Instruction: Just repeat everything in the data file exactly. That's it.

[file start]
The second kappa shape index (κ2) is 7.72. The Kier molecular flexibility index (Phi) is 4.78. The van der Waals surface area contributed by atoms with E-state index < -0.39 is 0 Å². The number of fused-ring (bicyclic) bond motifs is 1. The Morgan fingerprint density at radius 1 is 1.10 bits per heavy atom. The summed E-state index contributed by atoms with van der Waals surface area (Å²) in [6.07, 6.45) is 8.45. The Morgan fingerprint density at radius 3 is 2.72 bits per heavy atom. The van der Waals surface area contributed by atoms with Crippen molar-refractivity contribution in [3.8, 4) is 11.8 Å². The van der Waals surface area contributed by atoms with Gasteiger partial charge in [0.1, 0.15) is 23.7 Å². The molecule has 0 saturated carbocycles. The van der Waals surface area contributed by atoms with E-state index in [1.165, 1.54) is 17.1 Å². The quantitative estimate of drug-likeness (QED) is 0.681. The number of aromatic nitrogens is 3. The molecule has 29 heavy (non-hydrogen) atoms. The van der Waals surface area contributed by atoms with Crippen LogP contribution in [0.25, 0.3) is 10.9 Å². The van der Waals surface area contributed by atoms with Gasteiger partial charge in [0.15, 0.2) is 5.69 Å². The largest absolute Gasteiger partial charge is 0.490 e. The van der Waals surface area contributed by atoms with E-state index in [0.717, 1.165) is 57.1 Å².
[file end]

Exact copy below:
The second kappa shape index (κ2) is 7.72. The Kier molecular flexibility index (Phi) is 4.78. The van der Waals surface area contributed by atoms with E-state index < -0.39 is 0 Å². The number of fused-ring (bicyclic) bond motifs is 1. The Morgan fingerprint density at radius 1 is 1.10 bits per heavy atom. The summed E-state index contributed by atoms with van der Waals surface area (Å²) in [6.07, 6.45) is 8.45. The Morgan fingerprint density at radius 3 is 2.72 bits per heavy atom. The van der Waals surface area contributed by atoms with Crippen molar-refractivity contribution in [3.8, 4) is 11.8 Å². The van der Waals surface area contributed by atoms with Gasteiger partial charge in [0.1, 0.15) is 23.7 Å². The molecule has 0 saturated carbocycles. The van der Waals surface area contributed by atoms with E-state index in [1.165, 1.54) is 17.1 Å². The quantitative estimate of drug-likeness (QED) is 0.681. The number of aromatic nitrogens is 3. The molecule has 29 heavy (non-hydrogen) atoms. The van der Waals surface area contributed by atoms with Crippen LogP contribution in [0.25, 0.3) is 10.9 Å². The van der Waals surface area contributed by atoms with Gasteiger partial charge in [0.15, 0.2) is 5.69 Å². The largest absolute Gasteiger partial charge is 0.490 e. The van der Waals surface area contributed by atoms with E-state index in [0.717, 1.165) is 57.1 Å².